Tazhimuratov was also found guilty of alleged large-scale embezzlement and legalizing proceeds of a crime relating to news articles he had previously written. He was ordered to pay 228.8 million Soms (USD$20,200) in damages.
The charge against Tazhimuratov of “attempting to overthrow the constitutional order” harkens back to the era of President Islam Karimov, who died in 2016, when human rights defenders and others were sentenced to lengthy prison terms in politically motivated trials, Human Rights Watch said.
Tazhimuratov vehemently denied all the charges and maintained his innocence. Kallykhanova and the other 20 defendants fully or partially confessed and expressed remorse during the trial. The defendants have 20 days to file an appeal.
In the lead up to the Karakalpakstan events, Tazhimuratov and Kallykhanova repeatedly spoke out against the proposed constitutional changes. Tazhimuratov had called for a peaceful protest on July 5.
However, Human Rights Watch has not seen any comments by Tajimuratov or Kallykhanova in the lead up to the Karakalpakstan events that would constitute speech that could justifiably be criminalized under international human rights law. Expressing a political opinion and calling for peaceful protests is protected speech.
Tajimuratov’s allegations in court of ill-treatment and torture in pretrial detention also are a cause for concern, Human Rights Watch said. On December 1, Tazhimuratov testified that he was beaten by law enforcement, including with a stun gun, after he was initially detained on July 1, and then again on July 4, after he was detained again. He said that the police stood on his head, causing him to lose consciousness.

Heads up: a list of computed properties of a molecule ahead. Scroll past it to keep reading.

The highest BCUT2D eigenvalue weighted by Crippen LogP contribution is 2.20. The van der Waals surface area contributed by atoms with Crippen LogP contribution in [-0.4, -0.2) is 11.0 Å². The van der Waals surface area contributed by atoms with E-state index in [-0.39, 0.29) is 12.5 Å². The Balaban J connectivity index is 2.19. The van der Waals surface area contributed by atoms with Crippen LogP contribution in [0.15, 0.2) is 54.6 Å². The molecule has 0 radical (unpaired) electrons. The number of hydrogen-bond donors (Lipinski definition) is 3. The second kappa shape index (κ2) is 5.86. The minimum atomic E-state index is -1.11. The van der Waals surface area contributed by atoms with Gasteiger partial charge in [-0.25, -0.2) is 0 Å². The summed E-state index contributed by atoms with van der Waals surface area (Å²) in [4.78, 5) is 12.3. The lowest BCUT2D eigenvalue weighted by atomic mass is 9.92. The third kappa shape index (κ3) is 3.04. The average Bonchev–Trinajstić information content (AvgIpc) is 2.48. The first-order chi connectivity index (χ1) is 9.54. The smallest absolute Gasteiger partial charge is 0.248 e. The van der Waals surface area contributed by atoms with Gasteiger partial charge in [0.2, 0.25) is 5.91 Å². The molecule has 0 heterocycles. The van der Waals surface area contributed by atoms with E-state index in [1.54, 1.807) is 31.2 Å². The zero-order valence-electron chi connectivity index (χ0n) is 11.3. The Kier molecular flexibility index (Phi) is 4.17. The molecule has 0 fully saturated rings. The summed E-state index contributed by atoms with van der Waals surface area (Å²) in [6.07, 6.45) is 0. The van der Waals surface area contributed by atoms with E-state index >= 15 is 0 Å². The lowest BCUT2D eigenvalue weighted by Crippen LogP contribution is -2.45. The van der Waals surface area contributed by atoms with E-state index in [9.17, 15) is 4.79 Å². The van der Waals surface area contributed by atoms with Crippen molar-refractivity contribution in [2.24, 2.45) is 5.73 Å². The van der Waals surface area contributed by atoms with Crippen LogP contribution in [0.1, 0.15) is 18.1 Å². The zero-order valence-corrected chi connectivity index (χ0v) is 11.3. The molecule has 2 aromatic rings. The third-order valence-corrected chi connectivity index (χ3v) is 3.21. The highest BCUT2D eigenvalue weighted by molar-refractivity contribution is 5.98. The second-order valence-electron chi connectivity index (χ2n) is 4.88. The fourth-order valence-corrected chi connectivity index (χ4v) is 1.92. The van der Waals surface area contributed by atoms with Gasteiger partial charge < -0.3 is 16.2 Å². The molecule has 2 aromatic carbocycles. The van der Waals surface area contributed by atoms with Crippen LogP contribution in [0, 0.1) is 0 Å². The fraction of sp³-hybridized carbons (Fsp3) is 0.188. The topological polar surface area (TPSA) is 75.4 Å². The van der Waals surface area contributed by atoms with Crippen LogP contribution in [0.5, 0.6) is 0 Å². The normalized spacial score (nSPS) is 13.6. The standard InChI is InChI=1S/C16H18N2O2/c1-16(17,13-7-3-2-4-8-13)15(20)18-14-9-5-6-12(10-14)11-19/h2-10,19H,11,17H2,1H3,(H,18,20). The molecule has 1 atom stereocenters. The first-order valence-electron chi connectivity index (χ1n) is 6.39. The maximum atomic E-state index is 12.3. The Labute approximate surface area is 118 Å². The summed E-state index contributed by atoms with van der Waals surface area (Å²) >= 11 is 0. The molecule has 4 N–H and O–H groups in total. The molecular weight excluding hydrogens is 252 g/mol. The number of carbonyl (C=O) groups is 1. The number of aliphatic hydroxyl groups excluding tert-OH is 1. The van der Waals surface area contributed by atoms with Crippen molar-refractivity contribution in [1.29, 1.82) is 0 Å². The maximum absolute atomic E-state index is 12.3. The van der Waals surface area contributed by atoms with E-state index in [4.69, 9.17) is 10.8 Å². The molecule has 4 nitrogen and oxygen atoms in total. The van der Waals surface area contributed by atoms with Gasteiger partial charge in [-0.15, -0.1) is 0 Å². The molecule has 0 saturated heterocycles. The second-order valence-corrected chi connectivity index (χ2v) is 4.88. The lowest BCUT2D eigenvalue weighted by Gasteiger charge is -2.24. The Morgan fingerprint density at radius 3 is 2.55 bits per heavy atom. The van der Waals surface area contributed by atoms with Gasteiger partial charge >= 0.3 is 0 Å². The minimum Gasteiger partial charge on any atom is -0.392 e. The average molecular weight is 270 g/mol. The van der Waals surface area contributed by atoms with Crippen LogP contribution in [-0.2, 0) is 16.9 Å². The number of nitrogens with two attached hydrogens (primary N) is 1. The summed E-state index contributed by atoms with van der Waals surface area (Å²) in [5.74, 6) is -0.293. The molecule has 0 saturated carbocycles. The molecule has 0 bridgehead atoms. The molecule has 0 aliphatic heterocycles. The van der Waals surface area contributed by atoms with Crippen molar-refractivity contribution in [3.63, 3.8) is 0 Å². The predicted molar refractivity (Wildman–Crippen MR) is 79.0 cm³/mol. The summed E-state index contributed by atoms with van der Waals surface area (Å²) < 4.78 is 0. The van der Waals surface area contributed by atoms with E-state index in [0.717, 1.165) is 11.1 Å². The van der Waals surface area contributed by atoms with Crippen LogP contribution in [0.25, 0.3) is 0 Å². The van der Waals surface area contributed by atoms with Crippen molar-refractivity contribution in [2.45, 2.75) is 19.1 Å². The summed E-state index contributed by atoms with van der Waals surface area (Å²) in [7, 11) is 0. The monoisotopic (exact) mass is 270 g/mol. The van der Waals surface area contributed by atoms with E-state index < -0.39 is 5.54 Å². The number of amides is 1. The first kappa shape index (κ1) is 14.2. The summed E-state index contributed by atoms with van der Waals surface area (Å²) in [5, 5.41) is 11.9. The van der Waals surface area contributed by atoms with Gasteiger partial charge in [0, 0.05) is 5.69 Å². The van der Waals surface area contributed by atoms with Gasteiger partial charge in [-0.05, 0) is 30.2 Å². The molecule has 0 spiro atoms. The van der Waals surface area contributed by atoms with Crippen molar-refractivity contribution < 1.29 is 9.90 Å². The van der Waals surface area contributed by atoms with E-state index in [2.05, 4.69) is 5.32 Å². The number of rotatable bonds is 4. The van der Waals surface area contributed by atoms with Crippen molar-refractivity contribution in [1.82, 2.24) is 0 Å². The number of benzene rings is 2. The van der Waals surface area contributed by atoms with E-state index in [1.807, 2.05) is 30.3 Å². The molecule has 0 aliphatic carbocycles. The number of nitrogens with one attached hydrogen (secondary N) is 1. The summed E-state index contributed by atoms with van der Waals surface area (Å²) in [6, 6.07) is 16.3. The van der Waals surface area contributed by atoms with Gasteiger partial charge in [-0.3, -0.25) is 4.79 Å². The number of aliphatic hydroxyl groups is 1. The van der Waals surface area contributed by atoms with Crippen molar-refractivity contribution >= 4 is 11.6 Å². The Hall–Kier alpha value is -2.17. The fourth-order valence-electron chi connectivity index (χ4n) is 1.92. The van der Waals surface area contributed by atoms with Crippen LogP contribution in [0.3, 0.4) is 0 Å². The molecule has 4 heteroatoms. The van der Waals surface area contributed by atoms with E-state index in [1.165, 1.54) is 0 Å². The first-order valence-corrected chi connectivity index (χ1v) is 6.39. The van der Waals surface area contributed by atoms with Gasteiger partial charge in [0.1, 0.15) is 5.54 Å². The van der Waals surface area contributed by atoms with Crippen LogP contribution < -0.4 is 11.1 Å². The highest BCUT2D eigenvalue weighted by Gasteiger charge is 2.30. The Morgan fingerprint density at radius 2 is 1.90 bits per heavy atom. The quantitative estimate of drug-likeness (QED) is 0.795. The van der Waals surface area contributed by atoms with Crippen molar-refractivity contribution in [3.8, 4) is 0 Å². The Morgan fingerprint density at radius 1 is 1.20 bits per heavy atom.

Uzbek authorities did not address his allegations during the trial, nor have they indicated whether they have opened an investigation. This raises serious concern that evidence tainted by torture or other prohibited ill-treatment may have been accepted at the trial in violation of multiple human rights norms, Human Rights Watch said.
Uzbekistan’s partners should press the government to set an independent and impartial investigation of the Karakalpakstan events, including investigating protesters’ and others deaths and severe injuries and the security force actions, including their use of weapons. These issues are central to ensure accountability for the human rights violations that occurred, Human Rights Watch said.
The United Kingdom, United States, and European Union previously called for an independent investigation as did the then-United Nations High Commissioner for Human Rights Michelle Bachelet.
“Uzbekistan wants to turn a page on what happened in July 2022, but the convictions of protesters do not address the key question of how 21 people were killed and so many suffered serious injuries,” Rittmann said. “Uzbek authorities should waste no time in bringing to justice the officials responsible for the use of unjustified lethal and excessive force.”